I've given you the reference before, but for the benefit of those unfamiliar with our prior exchanges, the elements of the orthodox consensus were ecclesiology, Christology, mystagogy, and anthropology (Jaroslav Pelikan, “The Emergence of the Catholic Tradition (100-600)”, Chicago UP 1971, p. 332). This doesn't define Christianity, only orthodoxy. American Christianity was consistently hostile to orthodoxy in the colonial period (hence the complete absence of bishops despite enormous numbers of church members in episcopally organized denominations), but that hostility was relaxed after the revolution, when American Christianity felt more confident of its position.


Jonathan Rowe said...

Thanks for the comment. This should open a dialog. One of the first things we have to do is define orthodoxy and look at the churches of the founding era and which creeds they official held to. It's my understanding that all of the established Churches of the Founding era were "orthodox."

Tom Van Dyke said...

The Quakers offer an interesting "control" for this little thought experiment in orthodoxy.

Tom Van Dyke said...

Anybody notice the Swedenborgians' commercial for their religion ["volume of truth", "a just idea of the Heavenly Doctrines"] by offering Washington one of their tracts ["the Compendium of the New Church"]?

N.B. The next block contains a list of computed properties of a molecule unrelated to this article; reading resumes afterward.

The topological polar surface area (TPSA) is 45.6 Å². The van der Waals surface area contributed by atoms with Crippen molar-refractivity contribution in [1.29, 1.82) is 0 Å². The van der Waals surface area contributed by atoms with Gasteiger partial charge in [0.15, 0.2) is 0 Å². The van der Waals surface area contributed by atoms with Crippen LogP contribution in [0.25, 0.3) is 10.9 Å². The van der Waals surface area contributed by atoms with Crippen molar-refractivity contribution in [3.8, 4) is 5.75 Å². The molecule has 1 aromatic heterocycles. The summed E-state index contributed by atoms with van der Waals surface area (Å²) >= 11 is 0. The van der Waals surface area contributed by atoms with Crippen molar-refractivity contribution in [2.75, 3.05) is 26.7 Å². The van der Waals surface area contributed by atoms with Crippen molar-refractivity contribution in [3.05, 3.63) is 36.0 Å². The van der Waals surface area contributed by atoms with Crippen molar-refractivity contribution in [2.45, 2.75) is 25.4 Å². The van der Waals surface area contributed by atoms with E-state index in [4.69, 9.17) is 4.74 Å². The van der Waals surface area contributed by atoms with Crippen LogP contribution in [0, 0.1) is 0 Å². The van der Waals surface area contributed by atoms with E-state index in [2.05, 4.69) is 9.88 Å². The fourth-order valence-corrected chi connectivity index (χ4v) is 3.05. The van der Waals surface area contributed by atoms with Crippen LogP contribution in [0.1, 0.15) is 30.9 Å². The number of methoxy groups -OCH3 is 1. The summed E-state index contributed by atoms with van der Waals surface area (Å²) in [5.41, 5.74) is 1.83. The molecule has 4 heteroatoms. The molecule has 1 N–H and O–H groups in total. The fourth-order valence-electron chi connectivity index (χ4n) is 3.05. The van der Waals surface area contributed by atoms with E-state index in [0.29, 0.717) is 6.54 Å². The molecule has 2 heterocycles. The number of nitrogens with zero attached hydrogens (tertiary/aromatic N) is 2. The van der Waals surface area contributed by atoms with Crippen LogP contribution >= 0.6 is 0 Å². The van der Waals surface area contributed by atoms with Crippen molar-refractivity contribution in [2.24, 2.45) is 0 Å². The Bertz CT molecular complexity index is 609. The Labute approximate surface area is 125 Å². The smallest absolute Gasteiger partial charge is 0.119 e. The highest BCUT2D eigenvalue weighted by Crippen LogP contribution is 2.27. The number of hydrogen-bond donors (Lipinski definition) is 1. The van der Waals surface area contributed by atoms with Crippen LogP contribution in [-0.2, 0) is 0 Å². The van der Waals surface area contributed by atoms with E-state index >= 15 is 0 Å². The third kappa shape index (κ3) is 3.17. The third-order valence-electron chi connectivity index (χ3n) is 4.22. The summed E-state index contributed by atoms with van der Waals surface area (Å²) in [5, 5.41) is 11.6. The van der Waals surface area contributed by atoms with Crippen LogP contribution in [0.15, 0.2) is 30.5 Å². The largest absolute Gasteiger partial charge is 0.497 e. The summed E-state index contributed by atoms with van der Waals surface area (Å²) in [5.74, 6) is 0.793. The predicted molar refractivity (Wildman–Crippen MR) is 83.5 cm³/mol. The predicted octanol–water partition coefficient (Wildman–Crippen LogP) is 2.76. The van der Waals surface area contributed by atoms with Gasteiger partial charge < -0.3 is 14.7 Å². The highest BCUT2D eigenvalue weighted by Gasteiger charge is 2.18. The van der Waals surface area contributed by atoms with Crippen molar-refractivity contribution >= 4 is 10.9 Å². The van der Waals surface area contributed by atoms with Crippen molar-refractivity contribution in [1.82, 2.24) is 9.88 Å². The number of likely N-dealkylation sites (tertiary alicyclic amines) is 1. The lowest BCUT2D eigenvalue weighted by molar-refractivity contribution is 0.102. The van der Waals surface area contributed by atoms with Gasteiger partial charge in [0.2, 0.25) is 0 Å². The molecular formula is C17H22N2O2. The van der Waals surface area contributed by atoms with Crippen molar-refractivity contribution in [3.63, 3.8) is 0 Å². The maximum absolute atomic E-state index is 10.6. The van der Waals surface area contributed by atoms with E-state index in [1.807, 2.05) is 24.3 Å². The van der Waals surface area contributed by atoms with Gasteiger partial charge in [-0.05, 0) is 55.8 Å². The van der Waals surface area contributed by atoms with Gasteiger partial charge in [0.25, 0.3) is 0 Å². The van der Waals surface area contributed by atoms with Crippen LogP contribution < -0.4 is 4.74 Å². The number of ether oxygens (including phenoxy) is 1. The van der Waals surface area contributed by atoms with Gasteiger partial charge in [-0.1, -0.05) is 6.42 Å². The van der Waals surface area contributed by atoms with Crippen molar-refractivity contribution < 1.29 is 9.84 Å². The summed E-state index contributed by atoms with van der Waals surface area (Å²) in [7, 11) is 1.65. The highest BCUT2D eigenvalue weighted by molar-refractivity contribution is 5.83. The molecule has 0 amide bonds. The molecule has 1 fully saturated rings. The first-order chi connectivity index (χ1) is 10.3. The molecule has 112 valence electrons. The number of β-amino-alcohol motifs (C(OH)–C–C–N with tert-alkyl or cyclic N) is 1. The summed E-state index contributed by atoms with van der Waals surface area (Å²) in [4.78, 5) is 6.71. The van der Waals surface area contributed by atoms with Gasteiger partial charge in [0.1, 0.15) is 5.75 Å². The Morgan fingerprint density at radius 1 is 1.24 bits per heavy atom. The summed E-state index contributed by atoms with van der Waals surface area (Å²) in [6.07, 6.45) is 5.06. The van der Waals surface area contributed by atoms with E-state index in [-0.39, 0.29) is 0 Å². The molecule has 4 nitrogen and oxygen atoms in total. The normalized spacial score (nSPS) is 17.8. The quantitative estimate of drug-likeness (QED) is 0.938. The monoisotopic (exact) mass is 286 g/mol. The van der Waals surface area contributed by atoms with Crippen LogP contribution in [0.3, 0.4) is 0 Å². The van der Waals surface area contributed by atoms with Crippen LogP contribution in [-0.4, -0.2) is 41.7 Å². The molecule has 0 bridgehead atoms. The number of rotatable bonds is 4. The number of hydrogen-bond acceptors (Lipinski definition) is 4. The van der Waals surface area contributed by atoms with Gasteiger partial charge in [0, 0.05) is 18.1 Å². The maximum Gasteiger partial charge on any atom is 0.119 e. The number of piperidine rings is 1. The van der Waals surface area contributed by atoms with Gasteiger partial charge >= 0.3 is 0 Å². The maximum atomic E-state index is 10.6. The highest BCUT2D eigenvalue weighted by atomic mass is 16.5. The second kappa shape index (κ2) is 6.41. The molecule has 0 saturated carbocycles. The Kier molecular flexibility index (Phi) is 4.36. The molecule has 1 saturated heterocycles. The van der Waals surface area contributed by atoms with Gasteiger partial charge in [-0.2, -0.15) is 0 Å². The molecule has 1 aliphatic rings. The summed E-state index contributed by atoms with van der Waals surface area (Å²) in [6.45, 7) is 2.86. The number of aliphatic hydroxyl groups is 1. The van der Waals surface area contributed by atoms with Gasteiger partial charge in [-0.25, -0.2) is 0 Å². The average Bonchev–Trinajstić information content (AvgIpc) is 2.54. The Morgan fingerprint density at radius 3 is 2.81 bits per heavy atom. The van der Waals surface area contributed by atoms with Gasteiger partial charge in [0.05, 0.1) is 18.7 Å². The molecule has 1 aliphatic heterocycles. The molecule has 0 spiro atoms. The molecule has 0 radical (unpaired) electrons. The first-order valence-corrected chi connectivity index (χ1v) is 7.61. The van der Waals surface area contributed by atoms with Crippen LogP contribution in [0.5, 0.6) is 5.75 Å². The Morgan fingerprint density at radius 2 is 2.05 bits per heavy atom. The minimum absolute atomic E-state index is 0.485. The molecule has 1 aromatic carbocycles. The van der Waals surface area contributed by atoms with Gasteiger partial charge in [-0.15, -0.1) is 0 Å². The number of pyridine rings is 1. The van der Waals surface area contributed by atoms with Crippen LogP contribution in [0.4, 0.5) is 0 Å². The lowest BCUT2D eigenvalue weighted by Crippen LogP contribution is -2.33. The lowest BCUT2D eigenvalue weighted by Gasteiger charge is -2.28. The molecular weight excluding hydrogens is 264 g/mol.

The "old fox" Washington evaded the trap, of course, as was his custom...

Brad Hart said...


What do you think about labeling the key founders as, "Christian Restorationists?"

There are a number of reasons that i find this label appealing. First off, it recognizes the fact that America's key founders were Christian based, as you point out in your above comment. However, as Jon and others have pointed out, the founders were not orthodox in their Christian faith. As a result, they sought to RESTORE the primitive nature of Christ's doctrine by appealing to the laws of nature, nature's God, etc.

In my opinion, this helps to explain why Jefferson believed so deeply in Jesus yet despised most forms of organized Christianity. In addition, it also helps to explain why Jefferson sought to "purify" the Bible by eliminating the passages he disliked. For other founders like Franklin, CHRISTIAN RESTORATIONISM helps to explain why he embraced his 14 virtues for amoral life, which were almost exclusively based on the teachings of Jesus, yet at the same time was able to distance himself from organized Christian denominations.

Anyway, your thoughts everyone...